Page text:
Running through walls

Black Violin are tireless champions for authenticity

Black Violin

Any music act with a unique sound is bound to sound familiar from album to album. But violinist Kev Marcus has no problem seeing a difference between Take The Stairs and the previous two albums he has made as one-half of hip-hop/classical fusion project Black Violin. In fact, Marcus can sum it up in one word.

“This is the most authentic album we’ve ever done,” he says. “The album is who we are. That was the best part of it. It didn’t feel like we had to try to conform or act like anything else, and we were still able to make an album that we feel very, very proud about without necessarily compromising our ideas in any way — all without being preachy.”

Marcus will allow that the first Black Violin album was also authentic. But he sees several reasons why he and his partner in Black Violin, viola/keyboardist/singer Wil Baptiste, were able to achieve start-to-finish authenticity on Take The Stairs.

“Our very first album was — it was our life’s work,” he says. “It’s everything up until the point where we were 23 years old and we put that out. But since then, this is the most authentic album, and I think it’s because, honestly, we had a long time to do it. [When the album] Stereotypes came out in 2015, we were looking for producers, looking for different situations since we had to fight to get out of our deal with Universal. We had so many other things that were happening at that time. 

“Then last year, we got together with [producer] Phil [Beaudreau] in like September, and the album was done in like October last year,” Marcus says. “Since then, we’ve just sat on it and been able to fix this note, change this snare, fix this word. I mean, I’m more at peace with every note on this project than I’ve ever been on anything we’ve ever done. So I think that’s some of it, just the authenticity of it.”

Marcus feels three songs from Take The Stairs that lean decidedly classical — “Rise,” “Serenade” and “Elgar Nimrod” — represent new twists in the way he and Baptiste write music, while most of the other songs continue to demonstrate the duo’s ability to blend hip-hop and classical instrumentation and melody in fairly equal measures. For instance, “One Step” starts out with a sonic blast that’s almost industrial before layering in hip-hop beats and an R&B-leaning vocal melody (sung by Baptiste, who has grown into a capable singer). “Lost in the Garden” has a bit of Marvin Gaye in its soulful sound, while “Spaz,” “Showoff” and “Dreamer” are good examples of the melding of hip-hop and classical.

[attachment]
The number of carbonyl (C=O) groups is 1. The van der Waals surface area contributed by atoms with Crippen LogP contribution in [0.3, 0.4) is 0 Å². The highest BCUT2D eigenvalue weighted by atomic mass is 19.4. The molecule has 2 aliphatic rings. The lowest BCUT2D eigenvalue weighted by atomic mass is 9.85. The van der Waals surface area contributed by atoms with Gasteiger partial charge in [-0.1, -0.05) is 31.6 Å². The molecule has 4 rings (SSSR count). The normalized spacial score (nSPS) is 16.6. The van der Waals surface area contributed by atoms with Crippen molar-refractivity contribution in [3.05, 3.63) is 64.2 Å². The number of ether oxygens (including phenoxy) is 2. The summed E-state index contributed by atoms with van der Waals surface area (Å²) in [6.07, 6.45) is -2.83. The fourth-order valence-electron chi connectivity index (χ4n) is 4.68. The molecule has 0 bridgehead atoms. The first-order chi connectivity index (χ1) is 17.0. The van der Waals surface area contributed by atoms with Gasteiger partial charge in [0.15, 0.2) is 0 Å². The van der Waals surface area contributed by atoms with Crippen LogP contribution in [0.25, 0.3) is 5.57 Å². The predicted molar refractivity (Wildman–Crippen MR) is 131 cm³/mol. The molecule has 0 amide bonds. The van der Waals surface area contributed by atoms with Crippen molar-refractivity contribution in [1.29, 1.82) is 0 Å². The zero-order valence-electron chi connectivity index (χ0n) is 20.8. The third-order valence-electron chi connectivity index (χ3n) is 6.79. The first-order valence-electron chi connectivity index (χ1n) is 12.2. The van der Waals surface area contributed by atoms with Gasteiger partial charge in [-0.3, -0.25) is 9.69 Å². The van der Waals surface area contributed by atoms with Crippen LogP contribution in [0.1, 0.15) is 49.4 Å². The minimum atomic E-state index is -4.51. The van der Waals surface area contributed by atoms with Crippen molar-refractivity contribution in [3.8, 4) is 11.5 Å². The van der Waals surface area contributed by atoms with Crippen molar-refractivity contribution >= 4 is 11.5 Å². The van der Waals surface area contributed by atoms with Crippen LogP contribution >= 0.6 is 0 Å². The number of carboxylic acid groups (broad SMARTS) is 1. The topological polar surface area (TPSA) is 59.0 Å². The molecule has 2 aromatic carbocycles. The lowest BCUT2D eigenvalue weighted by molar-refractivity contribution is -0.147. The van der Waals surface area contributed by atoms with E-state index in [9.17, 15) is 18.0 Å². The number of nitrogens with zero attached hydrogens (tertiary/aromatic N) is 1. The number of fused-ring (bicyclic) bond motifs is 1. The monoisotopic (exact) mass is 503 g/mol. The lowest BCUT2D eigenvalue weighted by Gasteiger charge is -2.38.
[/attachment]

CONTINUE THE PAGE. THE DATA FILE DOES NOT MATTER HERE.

This musical hybrid is something Marcus and Baptiste began forming in high school, when one day Marcus had an idea for how to incorporate violin into the Busta Rhymes song “Gimme Some More.”

That musical idea, however, was put on hold when, in 2004, after winning the Showtime at the Apollo talent competition, Marcus and Baptiste were introduced to Alicia Keys’ manager, and were then hired to join her band for a performance during the 2004 Billboard Music Awards.”

This led to opportunities to tour, not only with Keys but with Jay-Z, Kanye West and Linkin Park. But the duo never lost sight of the idea of creating their own music, and eventually they decided to stop taking touring gigs and pursue Black Violin in earnest.

The self-titled debut arrived in 2008, followed in 2012 by Classically Trained and then Stereotypes in 2015. Along the way, Black Violin has built a robust touring business, had multiple songs used in commercials, television, movies and other media, and have also become involved in a variety of programs, including their own foundation, which encourages kids to pursue music or whatever careers they are passionate about —  a message that is very much woven through several songs on Take The Stairs.

With the release of the new album, Marcus and Baptiste have returned to the road, bringing along drummer Nat Stokes and turntablist extraordinaire DJ SPS — both long-time touring members — to create a unique live experience.

“It’s more dynamic than the show has ever been because of the new album,” Marcus says. “The first and last songs on [Take The Stairs] are the first and last songs of the show. So it’s like we really frame the show around Take The Stairs

“We wanted to kind of use the character of the album and start and end the show with the two kind of like classic palate cleansers,” he says. “Of course, we tell kids to dream, tell people to dream, the impossible is possible, just run through walls for whatever you’re passionate about. All of the messaging of the album is pretty much there [in the show].”  

ON THE BILL: Black Violin. 8 p.m. Tuesday, Jan. 14, Paramount Theatre, 1621 Glenarm Place, Denver, Tickets are $27.50-$50. 

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